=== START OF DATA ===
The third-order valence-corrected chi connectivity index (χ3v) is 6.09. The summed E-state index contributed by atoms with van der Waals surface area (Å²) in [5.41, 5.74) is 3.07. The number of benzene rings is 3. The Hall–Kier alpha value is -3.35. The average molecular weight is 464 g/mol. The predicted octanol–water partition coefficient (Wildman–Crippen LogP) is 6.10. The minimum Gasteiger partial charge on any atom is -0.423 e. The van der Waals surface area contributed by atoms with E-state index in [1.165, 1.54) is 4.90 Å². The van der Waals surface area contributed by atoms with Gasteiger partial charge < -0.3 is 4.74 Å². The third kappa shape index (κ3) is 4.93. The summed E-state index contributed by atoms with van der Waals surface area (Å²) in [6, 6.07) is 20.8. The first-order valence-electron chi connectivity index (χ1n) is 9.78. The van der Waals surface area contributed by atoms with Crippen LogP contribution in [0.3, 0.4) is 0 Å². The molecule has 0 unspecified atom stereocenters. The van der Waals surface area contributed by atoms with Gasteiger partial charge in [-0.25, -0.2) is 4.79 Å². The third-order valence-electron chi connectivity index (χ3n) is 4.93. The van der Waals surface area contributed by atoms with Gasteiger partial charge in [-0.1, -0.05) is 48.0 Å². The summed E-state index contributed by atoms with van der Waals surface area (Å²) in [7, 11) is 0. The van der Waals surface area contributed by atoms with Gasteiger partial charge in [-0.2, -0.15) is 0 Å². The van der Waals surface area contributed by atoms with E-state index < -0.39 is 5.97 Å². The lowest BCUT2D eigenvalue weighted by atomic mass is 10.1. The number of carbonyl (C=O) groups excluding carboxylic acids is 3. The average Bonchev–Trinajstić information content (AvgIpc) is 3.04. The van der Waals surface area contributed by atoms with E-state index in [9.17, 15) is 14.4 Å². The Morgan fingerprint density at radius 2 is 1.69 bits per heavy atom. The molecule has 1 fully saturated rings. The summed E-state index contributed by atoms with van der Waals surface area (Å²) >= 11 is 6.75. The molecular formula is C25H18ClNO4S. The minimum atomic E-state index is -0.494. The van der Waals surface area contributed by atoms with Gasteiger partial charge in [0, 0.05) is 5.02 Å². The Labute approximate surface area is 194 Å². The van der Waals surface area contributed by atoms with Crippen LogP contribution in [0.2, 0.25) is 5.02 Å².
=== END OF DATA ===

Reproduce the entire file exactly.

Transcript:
The third-order valence-corrected chi connectivity index (χ3v) is 6.09. The summed E-state index contributed by atoms with van der Waals surface area (Å²) in [5.41, 5.74) is 3.07. The number of benzene rings is 3. The Hall–Kier alpha value is -3.35. The average molecular weight is 464 g/mol. The predicted octanol–water partition coefficient (Wildman–Crippen LogP) is 6.10. The minimum Gasteiger partial charge on any atom is -0.423 e. The van der Waals surface area contributed by atoms with E-state index in [1.165, 1.54) is 4.90 Å². The van der Waals surface area contributed by atoms with Gasteiger partial charge < -0.3 is 4.74 Å². The third kappa shape index (κ3) is 4.93. The summed E-state index contributed by atoms with van der Waals surface area (Å²) in [6, 6.07) is 20.8. The first-order valence-electron chi connectivity index (χ1n) is 9.78. The van der Waals surface area contributed by atoms with Crippen LogP contribution in [0.3, 0.4) is 0 Å². The molecule has 0 unspecified atom stereocenters. The van der Waals surface area contributed by atoms with Gasteiger partial charge in [-0.25, -0.2) is 4.79 Å². The third-order valence-electron chi connectivity index (χ3n) is 4.93. The van der Waals surface area contributed by atoms with Gasteiger partial charge in [-0.1, -0.05) is 48.0 Å². The summed E-state index contributed by atoms with van der Waals surface area (Å²) in [7, 11) is 0. The van der Waals surface area contributed by atoms with Gasteiger partial charge in [-0.2, -0.15) is 0 Å². The van der Waals surface area contributed by atoms with E-state index < -0.39 is 5.97 Å². The lowest BCUT2D eigenvalue weighted by atomic mass is 10.1. The number of carbonyl (C=O) groups excluding carboxylic acids is 3. The average Bonchev–Trinajstić information content (AvgIpc) is 3.04. The van der Waals surface area contributed by atoms with E-state index in [9.17, 15) is 14.4 Å². The Morgan fingerprint density at radius 2 is 1.69 bits per heavy atom. The molecule has 1 fully saturated rings. The summed E-state index contributed by atoms with van der Waals surface area (Å²) >= 11 is 6.75. The molecular formula is C25H18ClNO4S. The minimum atomic E-state index is -0.494. The van der Waals surface area contributed by atoms with Gasteiger partial charge in [0, 0.05) is 5.02 Å². The Labute approximate surface area is 194 Å². The van der Waals surface area contributed by atoms with Crippen LogP contribution in [0.2, 0.25) is 5.02 Å².